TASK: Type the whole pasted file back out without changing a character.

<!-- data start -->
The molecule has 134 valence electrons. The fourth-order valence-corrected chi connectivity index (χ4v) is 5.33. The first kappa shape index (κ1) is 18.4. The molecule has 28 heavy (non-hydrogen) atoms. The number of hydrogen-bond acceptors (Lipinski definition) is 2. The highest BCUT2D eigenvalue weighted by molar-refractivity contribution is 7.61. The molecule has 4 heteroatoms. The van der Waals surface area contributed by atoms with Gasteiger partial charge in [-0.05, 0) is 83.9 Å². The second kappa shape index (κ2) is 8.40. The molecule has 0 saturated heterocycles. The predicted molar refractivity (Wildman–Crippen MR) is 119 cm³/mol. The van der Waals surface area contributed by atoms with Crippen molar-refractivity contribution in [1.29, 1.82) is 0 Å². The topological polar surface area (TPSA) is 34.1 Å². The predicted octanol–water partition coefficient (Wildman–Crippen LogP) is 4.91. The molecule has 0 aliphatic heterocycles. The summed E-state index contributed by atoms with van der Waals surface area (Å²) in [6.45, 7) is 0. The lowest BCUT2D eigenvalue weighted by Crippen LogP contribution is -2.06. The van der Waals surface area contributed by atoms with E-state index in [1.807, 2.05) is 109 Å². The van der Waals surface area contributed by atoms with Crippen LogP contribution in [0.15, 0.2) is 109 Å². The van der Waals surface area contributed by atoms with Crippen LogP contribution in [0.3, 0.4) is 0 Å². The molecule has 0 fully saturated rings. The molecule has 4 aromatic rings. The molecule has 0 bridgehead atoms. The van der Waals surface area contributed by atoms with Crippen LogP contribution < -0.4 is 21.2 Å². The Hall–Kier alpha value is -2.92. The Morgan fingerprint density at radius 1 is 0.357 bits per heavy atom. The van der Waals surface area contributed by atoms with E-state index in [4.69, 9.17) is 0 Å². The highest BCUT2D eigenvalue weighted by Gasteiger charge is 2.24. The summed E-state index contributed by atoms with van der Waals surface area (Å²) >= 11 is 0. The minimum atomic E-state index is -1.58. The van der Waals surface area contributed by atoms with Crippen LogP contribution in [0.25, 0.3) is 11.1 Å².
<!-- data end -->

The molecule has 134 valence electrons. The fourth-order valence-corrected chi connectivity index (χ4v) is 5.33. The first kappa shape index (κ1) is 18.4. The molecule has 28 heavy (non-hydrogen) atoms. The number of hydrogen-bond acceptors (Lipinski definition) is 2. The highest BCUT2D eigenvalue weighted by molar-refractivity contribution is 7.61. The molecule has 4 heteroatoms. The van der Waals surface area contributed by atoms with Gasteiger partial charge in [-0.05, 0) is 83.9 Å². The second kappa shape index (κ2) is 8.40. The molecule has 0 saturated heterocycles. The predicted molar refractivity (Wildman–Crippen MR) is 119 cm³/mol. The van der Waals surface area contributed by atoms with Crippen molar-refractivity contribution in [1.29, 1.82) is 0 Å². The topological polar surface area (TPSA) is 34.1 Å². The predicted octanol–water partition coefficient (Wildman–Crippen LogP) is 4.91. The molecule has 0 aliphatic heterocycles. The summed E-state index contributed by atoms with van der Waals surface area (Å²) in [6.45, 7) is 0. The lowest BCUT2D eigenvalue weighted by Crippen LogP contribution is -2.06. The van der Waals surface area contributed by atoms with E-state index in [1.807, 2.05) is 109 Å². The van der Waals surface area contributed by atoms with Crippen LogP contribution in [0.15, 0.2) is 109 Å². The van der Waals surface area contributed by atoms with Crippen LogP contribution in [0.3, 0.4) is 0 Å². The molecule has 0 fully saturated rings. The molecule has 4 aromatic rings. The molecule has 0 bridgehead atoms. The van der Waals surface area contributed by atoms with Crippen LogP contribution < -0.4 is 21.2 Å². The Hall–Kier alpha value is -2.92. The Morgan fingerprint density at radius 1 is 0.357 bits per heavy atom. The van der Waals surface area contributed by atoms with E-state index in [4.69, 9.17) is 0 Å². The highest BCUT2D eigenvalue weighted by Gasteiger charge is 2.24. The summed E-state index contributed by atoms with van der Waals surface area (Å²) >= 11 is 0. The minimum atomic E-state index is -1.58. The van der Waals surface area contributed by atoms with Crippen LogP contribution in [0.25, 0.3) is 11.1 Å².